Q

Is the GPL incompatible with U.S. copyright law?

My company's IT team has been working with and within the rules regarding the GPL for years. In recent news, I read that SCO is saying that GPL is not compatible with U.S. copyright law. Could that possibly be true?
Presumably this is part of their effort to create fear, uncertainty and doubt. I wonder about such claims when SCO has, until 2003, participated in distributing open source products under a version of the GPL. In addition, it should be remembered that copyright protects the expression of ideas in the name of the creators of those expressions. If creators voluntarily distribute their expressions using a distribution model that differs from the restrictive and proprietary world of copyright, it strikes me that neither the Copyright Act nor SCO can prevent it. This applies with equal force, in my view, to those who registered their work with the federal government and subsequently decided to distribute their work more freely. Without more explanation from SCO about what it really means, on its face this assertion appears without merit.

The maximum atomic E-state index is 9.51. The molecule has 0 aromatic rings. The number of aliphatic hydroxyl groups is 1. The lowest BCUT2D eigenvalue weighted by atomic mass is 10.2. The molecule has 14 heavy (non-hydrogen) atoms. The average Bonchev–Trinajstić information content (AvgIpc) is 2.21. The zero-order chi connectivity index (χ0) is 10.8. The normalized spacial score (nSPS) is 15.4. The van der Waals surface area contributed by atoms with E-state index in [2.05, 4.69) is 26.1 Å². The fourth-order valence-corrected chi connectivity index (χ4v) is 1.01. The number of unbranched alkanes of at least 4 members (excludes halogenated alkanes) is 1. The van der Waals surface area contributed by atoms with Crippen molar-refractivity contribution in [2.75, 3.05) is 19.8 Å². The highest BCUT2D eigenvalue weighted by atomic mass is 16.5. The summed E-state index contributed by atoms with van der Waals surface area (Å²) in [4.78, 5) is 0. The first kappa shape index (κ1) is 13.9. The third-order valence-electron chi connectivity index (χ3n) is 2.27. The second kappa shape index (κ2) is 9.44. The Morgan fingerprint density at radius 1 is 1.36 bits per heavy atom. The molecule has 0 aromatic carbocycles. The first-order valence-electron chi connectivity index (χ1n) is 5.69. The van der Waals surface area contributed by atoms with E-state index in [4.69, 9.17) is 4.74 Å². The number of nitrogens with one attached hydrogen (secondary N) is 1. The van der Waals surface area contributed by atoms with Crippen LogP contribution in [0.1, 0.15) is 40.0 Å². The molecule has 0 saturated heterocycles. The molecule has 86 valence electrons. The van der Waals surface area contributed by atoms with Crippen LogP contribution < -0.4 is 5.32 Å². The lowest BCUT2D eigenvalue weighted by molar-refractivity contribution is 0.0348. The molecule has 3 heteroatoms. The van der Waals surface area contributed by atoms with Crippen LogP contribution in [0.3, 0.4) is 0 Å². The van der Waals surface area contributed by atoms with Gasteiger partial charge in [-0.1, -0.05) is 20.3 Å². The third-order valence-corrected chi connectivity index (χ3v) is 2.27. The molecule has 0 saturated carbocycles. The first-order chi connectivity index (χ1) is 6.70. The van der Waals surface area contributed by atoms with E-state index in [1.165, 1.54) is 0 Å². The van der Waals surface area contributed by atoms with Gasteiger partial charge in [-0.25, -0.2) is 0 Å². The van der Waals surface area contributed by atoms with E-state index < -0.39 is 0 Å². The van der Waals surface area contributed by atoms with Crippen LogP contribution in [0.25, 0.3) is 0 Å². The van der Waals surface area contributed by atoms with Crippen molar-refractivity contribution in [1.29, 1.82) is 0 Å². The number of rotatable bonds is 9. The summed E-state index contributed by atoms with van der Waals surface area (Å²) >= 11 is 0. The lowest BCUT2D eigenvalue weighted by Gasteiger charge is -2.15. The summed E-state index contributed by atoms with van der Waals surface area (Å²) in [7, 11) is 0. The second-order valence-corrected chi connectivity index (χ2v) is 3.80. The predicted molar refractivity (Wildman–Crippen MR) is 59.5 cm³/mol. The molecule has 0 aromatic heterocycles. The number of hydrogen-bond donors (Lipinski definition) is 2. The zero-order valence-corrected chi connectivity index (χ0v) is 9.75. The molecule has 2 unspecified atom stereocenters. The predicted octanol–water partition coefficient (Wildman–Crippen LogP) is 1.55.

This was first published in August 2003

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